Knowledge by acquaintance

From Infogalactic: the planetary knowledge core
(Redirected from Knowledge by description)
Jump to: navigation, search

The distinction between "knowledge by acquaintance" and "knowledge by description"[1] was promoted by Bertrand Russell (notably in his 1905 paper On Denoting). Russell was extremely critical of the equivocal nature of the word know, and believed that the equivocation arose from a failure to distinguish between the two fundamentally different types of knowledge.


In 1865, philosopher John Grote distinguished between what he described as "knowledge of acquaintance" and "knowledge-about". Grote noted that these distinctions were made in many languages. He cited Greek (γνωναι and ειδεναι), Latin (noscere and scire), German (kennen and wissen), and French (connaître and savoir) as examples.

Grote's "knowledge of acquaintance" is far better known today as "knowledge by acquaintance" following Russell's decision to change the preposition in a paper that he read to the Aristotelian Society on 6 March 1911.


In a similar fashion, in 1868 Hermann von Helmholtz clearly distinguished between das Kennen, the knowledge that consisted of "mere familiarity with phenomena", and das Wissen, "the knowledge of [phenomena] which can be communicated by speech". Stressing that the Kennen sort of knowledge could not "compete with" the Wissen sort of knowledge, Helmholtz argued that, despite the fact that it might be of "the highest possible degree of precision and certainty", the Kennen kind of knowledge can not be expressed in words, "even to ourselves".


In 1890, William James, agreeing there were two fundamental kinds of knowledge, and adopting Grote's terminology, further developed the distinctions made by Grote and Helmholtz:

I am acquainted with many people and things, which I know very little about, except their presence in the places where I have met them. I know the color blue when I see it, and the flavour of a pear when I taste it; I know an inch when I move my finger through it; a second of time, when I feel it pass; an effort of attention when I make it; a difference between two things when I notice it; but about the inner nature of these facts or what makes them what they are, I can say nothing at all. I cannot impart acquaintance with them to any one who has not already made it himself I cannot describe them, make a blind man guess what blue is like, define to a child a syllogism, or tell a philosopher in just what respect distance is just what it is, and differs from other forms of relation. At most, I can say to my friends, Go to certain places and act in certain ways, and these objects will probably come. (1890, p.221)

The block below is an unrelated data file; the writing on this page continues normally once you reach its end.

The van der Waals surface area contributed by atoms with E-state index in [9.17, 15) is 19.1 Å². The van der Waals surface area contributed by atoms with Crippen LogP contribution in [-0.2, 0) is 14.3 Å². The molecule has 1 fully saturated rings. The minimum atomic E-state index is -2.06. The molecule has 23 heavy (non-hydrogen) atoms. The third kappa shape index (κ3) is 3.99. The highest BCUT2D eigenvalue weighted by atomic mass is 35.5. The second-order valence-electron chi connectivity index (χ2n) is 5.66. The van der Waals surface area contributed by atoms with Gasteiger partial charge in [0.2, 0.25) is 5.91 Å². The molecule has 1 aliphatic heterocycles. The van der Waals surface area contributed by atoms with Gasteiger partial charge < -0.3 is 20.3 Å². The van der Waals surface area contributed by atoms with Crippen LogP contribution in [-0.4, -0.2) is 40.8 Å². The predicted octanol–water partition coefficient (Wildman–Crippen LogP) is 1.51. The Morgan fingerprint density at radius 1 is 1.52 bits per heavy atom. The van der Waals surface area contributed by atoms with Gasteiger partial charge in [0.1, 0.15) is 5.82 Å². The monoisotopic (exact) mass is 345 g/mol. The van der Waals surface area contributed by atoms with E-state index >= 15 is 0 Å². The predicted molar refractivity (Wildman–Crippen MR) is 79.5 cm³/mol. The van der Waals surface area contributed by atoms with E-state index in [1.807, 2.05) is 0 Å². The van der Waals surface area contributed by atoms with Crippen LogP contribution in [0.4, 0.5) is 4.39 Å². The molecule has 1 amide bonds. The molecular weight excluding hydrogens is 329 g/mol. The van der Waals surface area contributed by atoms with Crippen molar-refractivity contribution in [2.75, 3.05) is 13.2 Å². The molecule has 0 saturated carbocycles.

According to Russell, knowledge by acquaintance is obtained through a direct causal (experience-based) interaction between a person and the object that person is perceiving. Sense-data from that object are the only things that people can ever become acquainted with; they can never truly KNOW the physical object itself. A person can also be acquainted with his own sense of self (cogito ergo sum) and his thoughts and ideas. However, other people could not become acquainted with another person's mind, for example. They have no way of directly interacting with it, since a mind is an internal object. They can only perceive that a mind could exist by observing that person's behaviour.

To be fully justified in believing a proposition to be true one must be acquainted, not only with the fact that supposedly makes the proposition true, but with the relation of correspondence that holds between the proposition and the fact. In other words, justified true belief can only occur if I know that a proposition (e.g. "Snow is white") is true in virtue of a fact (e.g. that the frequency of the light reflected off the snow causes the human eye, and by extension, the human mind, to perceive snow to be white). By way of example, John is justified in believing that he is in pain if he is directly and immediately acquainted with his pain. John is fully justified in his belief not if he merely makes an inference regarding his pain ("I must be in pain because my arm is bleeding"), but only if he feels it as an immediate sensation ("My arm hurts!"). This direct contact with the fact and the knowledge that this fact makes a proposition true is what is meant by knowledge by acquaintance.